Second Life: the blurred line between intellectual property and virtual property

Second Life is a website in which Internet users pay, with real money, to meet virtual people, do virtual activities, and buy virtual property.  Tens of millions of dollars have been spent on the website, demonstrating the possibility of making money from online communities.

Some of the website’s users have brought a class action suit against Second Life, claiming that they were misled about their ownership of virtual property.  The plaintiffs’ Second Life accounts were terminated, depriving them of access to their virtual property.  They are also claiming that their virtual property was devalued because Second Life now allows anyone to create land on the site.

Second Life asserts that users own the copyright of the content they create on the site and that they own virtual property.

However, when a user becomes an “owner” of virtual property by buying it from the site or another user, it seems they are paying for a license.  This may or may not incorporate an intellectual property license.  For example, the design may not be sufficiently original in order for it to be copyrighted.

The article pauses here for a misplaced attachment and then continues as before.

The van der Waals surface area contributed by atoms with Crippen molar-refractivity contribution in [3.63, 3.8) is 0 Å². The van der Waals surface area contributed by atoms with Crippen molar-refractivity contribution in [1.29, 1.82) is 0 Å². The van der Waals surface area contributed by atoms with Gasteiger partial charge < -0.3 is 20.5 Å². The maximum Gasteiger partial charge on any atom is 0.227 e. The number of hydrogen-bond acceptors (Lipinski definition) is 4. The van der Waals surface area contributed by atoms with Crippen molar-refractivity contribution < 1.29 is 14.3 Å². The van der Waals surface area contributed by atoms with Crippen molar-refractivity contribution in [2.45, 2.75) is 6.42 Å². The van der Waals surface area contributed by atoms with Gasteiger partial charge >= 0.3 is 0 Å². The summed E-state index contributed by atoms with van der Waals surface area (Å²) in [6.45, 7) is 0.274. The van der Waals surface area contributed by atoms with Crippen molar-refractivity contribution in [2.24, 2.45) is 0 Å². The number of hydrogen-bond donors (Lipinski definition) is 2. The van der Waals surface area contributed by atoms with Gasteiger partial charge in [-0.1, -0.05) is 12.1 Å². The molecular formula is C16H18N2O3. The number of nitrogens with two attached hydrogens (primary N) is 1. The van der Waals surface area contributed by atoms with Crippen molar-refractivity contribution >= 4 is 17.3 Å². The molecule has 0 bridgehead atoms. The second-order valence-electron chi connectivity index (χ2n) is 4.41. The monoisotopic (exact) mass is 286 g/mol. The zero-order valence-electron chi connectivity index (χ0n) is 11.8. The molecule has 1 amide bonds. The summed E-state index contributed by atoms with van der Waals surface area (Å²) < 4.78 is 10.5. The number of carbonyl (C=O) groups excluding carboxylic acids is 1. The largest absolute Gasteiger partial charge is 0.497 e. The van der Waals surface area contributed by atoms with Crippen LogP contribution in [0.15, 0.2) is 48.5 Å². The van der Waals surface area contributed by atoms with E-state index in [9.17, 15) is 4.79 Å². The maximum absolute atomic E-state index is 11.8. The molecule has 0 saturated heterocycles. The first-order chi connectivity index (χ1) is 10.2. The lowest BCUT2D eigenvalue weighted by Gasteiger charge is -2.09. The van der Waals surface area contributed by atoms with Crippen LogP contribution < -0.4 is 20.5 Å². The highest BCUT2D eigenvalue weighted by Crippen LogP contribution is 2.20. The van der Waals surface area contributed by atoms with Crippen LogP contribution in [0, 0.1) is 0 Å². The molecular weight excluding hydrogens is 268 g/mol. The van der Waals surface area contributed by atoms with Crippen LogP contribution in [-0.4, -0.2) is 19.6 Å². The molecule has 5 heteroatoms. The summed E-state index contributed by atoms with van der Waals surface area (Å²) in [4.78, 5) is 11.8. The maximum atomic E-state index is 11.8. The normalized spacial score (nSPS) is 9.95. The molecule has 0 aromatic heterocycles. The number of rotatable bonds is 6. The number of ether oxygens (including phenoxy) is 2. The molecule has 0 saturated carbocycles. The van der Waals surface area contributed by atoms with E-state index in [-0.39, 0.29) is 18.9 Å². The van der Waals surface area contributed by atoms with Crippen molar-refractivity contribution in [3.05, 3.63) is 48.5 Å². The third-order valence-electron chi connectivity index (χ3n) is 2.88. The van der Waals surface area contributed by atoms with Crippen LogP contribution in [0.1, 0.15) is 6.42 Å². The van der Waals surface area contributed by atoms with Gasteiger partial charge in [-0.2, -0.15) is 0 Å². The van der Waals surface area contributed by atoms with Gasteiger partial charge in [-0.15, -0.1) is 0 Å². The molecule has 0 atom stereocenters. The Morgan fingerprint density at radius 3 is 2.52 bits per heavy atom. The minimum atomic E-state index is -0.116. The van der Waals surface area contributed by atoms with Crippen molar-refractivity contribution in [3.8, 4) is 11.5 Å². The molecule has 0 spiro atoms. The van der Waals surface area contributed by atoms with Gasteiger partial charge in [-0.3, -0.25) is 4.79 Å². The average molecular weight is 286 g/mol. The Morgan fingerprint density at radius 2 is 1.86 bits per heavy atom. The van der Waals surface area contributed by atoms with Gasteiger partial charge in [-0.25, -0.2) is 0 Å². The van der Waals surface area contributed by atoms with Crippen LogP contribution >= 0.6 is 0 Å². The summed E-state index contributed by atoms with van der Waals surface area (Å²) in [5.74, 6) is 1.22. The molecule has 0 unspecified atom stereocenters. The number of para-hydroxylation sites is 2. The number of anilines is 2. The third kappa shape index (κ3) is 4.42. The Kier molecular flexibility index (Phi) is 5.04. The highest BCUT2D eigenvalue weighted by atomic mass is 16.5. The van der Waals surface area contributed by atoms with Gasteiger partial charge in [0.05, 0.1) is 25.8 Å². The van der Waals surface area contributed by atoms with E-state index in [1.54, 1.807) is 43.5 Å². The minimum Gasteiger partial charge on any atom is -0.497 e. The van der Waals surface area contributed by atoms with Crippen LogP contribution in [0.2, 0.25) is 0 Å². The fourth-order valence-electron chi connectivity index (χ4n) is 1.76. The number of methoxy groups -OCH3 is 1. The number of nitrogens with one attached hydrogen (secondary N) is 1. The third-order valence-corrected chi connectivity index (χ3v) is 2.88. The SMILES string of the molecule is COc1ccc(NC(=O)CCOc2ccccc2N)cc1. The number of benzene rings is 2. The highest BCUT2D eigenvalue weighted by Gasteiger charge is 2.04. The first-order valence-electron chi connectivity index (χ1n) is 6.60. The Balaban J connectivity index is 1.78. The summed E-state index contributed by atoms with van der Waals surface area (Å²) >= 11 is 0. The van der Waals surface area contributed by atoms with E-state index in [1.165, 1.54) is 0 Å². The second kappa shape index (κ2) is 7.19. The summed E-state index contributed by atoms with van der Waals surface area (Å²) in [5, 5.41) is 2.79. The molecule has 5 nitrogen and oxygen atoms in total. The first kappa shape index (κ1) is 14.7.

Another situation is that users may be paying for something that has nothing to do with a copyright, e.g. buying a house next to a virtual celebrity’s house, which might cost more than an identical house in another location.  The user is not buying something that is protected by copyright.

If Second Life terminates an account, they are not taking the user’s copyright in the content he created.  They simply stop using a license the user has granted.

The court now must decide whether Second Life has been misleading users into thinking they are buying intellectual property protected by a copyright.